Even the less powerful (45 TDI) of the two 3.0-litre V6 diesel engines delivers gutsy acceleration. Mind you, the 282bhp 50 TDI is quite a bit punchier, particularly at low revs. Acceleration builds strongly from just 1500rpm, making the Q7 effortless to drive briskly. Both diesels can pull a braked trailer weighing up to 3500kg, and the Q7 is a really stable tow car.

If you don’t want a diesel, your only option is a 3.0-litre V6 petrol (badged 55 TFSI). This engine is gutsy enough at low revs, too, so you don’t need to work it hard like you do some petrol engines. Fuel economy aside (which we’ll discuss in more detail later), there’s lots to like about it.

At the top of the range is the mighty Audi SQ7, which uses a 429bhp 4.0-litre V8 diesel engine to deliver the kind of acceleration you’d normally associate with thoroughbred sports cars; 0-62mph takes just 4.8sec.

Suspension and ride comfort

Air suspension comes as standard on all versions of the Q7, but it’s the Sport and S Line models that deliver the most comfortable ride. In fact, in these trims, the Q7 is one of the most relaxing and supple cars to waft yourself around in, and far comfier than rivals such as the Land Rover Discovery and Volvo XC90.

Black Edition and Vorsprung trims give you a 'sports' version of the air suspension system. Given that it lowers the ride height by 15mm, it shouldn't come as a surprise that it doesn't smother bumps quite as well as the regular air suspension. That said, it's still relatively supple compared with rivals such as the BMW X5 – a fact made even more impressive when you consider that the Vorsprung is shod with enormous 22in wheels.

The SQ7 also has a form of air suspension as standard, but it’s a bespoke S setup. As such, it’s still better at dealing with lumps and bumps than most equivalent sporty SUVs, including the XC90 T8 and Porsche Cayenne, but isn't the best choice if comfort is your top priority.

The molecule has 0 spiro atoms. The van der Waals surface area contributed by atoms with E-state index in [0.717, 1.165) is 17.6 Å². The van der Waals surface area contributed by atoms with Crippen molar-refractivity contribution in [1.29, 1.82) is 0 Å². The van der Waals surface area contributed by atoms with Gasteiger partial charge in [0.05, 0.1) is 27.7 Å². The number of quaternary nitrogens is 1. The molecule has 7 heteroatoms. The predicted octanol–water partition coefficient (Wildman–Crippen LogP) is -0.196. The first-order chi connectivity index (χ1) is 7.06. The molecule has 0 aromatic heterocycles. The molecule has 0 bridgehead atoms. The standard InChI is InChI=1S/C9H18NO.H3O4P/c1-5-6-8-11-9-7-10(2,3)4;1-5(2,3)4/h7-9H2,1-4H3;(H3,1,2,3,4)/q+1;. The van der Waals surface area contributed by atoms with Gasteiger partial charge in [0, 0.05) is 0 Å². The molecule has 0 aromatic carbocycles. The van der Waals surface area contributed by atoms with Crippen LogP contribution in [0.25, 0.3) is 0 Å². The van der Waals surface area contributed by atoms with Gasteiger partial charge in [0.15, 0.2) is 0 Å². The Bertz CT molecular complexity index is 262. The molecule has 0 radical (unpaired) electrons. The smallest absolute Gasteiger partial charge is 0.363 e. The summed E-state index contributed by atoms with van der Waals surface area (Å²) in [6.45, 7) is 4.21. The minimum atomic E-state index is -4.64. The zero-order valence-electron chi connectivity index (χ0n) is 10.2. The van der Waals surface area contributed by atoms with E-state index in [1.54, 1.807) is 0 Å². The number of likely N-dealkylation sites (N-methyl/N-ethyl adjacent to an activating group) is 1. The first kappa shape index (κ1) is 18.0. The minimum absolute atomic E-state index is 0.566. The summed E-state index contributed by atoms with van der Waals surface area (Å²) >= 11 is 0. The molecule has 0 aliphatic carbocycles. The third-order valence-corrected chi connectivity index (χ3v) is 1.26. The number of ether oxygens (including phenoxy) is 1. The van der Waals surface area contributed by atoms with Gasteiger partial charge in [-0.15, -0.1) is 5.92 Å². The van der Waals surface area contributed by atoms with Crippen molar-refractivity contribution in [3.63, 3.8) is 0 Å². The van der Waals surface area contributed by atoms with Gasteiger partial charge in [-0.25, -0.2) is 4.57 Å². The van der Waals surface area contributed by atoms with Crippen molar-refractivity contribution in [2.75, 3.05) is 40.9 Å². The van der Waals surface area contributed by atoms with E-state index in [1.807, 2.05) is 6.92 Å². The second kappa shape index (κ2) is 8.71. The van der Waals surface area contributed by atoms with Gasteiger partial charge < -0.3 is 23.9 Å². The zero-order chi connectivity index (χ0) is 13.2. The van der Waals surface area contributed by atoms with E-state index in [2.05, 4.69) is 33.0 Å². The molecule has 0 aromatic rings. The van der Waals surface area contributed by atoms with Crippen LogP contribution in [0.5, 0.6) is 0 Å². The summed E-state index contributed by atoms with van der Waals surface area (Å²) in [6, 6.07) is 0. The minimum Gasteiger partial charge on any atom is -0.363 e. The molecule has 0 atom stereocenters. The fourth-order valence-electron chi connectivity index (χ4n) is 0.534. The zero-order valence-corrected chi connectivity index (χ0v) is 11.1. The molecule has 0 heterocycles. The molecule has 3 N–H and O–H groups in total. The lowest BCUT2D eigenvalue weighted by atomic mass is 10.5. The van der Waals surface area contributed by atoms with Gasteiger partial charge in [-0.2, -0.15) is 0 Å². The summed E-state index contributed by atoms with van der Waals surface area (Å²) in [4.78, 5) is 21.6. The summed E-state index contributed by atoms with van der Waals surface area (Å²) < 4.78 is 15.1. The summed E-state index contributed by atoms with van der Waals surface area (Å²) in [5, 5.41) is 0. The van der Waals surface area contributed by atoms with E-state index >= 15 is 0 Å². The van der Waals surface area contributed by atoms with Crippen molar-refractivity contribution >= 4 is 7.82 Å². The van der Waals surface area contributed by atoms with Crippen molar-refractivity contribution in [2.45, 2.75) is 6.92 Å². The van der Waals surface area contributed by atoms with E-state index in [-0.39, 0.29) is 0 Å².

The Q7 is tailored more towards luxury and comfort than sporty handling, but it’s still remarkably agile for a five-metre-long SUV with seven seats. Compared with a Discovery or a BMW X7, for example, it feels positively compact along narrow country lanes, with minimal body lean (especially with the sports air suspension setup) and strong grip levels that are evenly balanced between front and rear.

The SQ7 is even more agile than the regular Q7. For such a big thing, it stays incredibly upright in corners, allowing you to cover ground at an astonishing rate. Meanwhile, the steering on all versions is accurate, even if it doesn't stream a great deal of feedback to your fingertips.

If you want a really big SUV that’s notably better at cornering, you’ll need to look at the Porsche Cayenne.

Noise and vibration

You'll hear a distant background clatter from the 45 TDI and 50 TDI diesels when starting from cold, but this quickly fades once they're up to temperature. Otherwise, you only really hear these engines under hard acceleration, and they’re smoother and more pleasant-sounding than those of most of the Q7’s rivals – especially the Volvo XC90. However, the diesel engines in the BMW X7 are even more refined.

The SQ7 hides the fact that it’s a diesel very well, too, emitting a muscular V8 woofle – especially in Dynamic mode. Meanwhile, the 55 TFSI petrol is better than any of the diesels when it comes to isolating you from vibrations, although it does sound a little more strained when you work it hard.

The standard eight-speed automatic gearbox changes smoothly up and down through the ratios but proves rather hesitant when trying to accelerate briskly away from a standstill. When decelerating, the engine can switch itself off, allowing the Q7 to freewheel. This is intended to benefit fuel consumption but also reduces noise. On the subject of which, there's little in the way of road or wind noise at motorway speeds.